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Scrap Router Table Build

by hackery
posted 08-11-2016 08:04 PM


5 replies so far

View nightguy's profile

nightguy

213 posts in 1056 days


#1 posted 08-11-2016 08:09 PM

That will work nice.

View jwmalone's profile

jwmalone

769 posts in 1096 days


#2 posted 08-11-2016 08:16 PM

Not bad for 20 bucks. The good thing about a cheap home made router table is over time you learn how to build the next one.

-- "Boy you could get more work done it you quit flapping your pie hole" Grandpa

View hackery's profile

hackery

49 posts in 1105 days


#3 posted 08-11-2016 08:26 PM

thanks gents

-- Notice woodworker and now metal worker - Belfast, Northern Ireland, UK

View woodbutcherbynight's profile

woodbutcherbynight

5966 posts in 2803 days


#4 posted 08-15-2016 03:21 AM

Nice work on solving the issue of limited space. It does not have to be pretty if it works it works. You learned alot and did alot of work to find the solution, hopefully enjoying the process. As jwmalone wrote you will see what you can improve for the next one or next project you do. Limited space is a complaint many of us have, I have been told by someone that has a 24×72 shop that despite being larger than his 10×12 shop he still needs more space. Myself I would like to try and test that theory one day. (laughing)

-- Live to tell the stories, they sound better that way.

View hackery's profile

hackery

49 posts in 1105 days


#5 posted 08-15-2016 07:44 AM

Thanks WoodButcher

Good username by the way along the same lines as my “Hackery” well my username is dual use being I hack my wood projects together and I work in internet / IT security. Anyways….

Yep will definitely rebuild it at some stage in the future to be prettier such as all the wood is clean and looks the same with no random holes in it or pencil marks, graffiti etc but that’s due to the majority of the wood being my old 4ft x 2ft bench top.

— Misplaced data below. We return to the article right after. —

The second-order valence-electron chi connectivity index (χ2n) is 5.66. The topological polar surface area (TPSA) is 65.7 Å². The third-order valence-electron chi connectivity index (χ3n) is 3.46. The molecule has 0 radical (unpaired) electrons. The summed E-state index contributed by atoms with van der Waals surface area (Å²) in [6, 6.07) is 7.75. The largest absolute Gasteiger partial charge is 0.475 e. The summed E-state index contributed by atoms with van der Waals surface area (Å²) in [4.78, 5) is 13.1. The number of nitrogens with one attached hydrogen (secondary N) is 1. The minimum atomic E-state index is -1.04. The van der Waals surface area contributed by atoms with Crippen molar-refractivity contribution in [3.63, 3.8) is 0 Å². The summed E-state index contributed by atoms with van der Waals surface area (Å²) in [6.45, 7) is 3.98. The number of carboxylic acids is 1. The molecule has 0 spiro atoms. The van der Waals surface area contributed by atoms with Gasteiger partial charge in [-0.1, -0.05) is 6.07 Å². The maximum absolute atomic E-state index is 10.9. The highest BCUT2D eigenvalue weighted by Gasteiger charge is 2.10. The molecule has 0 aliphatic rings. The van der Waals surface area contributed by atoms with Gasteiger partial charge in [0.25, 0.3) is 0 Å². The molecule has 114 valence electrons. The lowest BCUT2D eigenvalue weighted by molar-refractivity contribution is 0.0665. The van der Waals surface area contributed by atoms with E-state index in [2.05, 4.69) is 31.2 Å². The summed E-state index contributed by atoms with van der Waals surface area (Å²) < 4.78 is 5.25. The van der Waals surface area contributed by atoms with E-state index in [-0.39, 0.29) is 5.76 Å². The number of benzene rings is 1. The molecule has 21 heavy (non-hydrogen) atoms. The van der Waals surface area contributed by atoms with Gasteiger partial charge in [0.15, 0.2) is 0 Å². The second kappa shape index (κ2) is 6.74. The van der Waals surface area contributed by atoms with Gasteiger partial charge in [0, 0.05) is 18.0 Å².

I would have liked to have added metal t-track but its next to impossible to buy here and needs to be ordered online with shipping costs three times the cost of the already eye wateringly expensive track. However found a router bit on Amazon that cuts t-track in wood which of course won’t last as long as metal t-track but it’s always on hand and free.

Next weekend going to try cutting a track across the top (non moving) fence face for the addition of hold downs and other bits.

As you say I did learn some new things which is the most important thing after the finished project being functional. In this case I like how the fence is attached to the table via the slots and bolts as I have been wanting to convert my very crappy table saw which literally sways on its thin mild steel angled legs to a cabinet saw but was worried about how the fence would work in terms of being accurate so the slot / bolt solution seems to be the easiest and cheapest fix for my upcoming cabinet saw build as I can then hinge and fold all three outfeed tables when not in use

-- Notice woodworker and now metal worker - Belfast, Northern Ireland, UK

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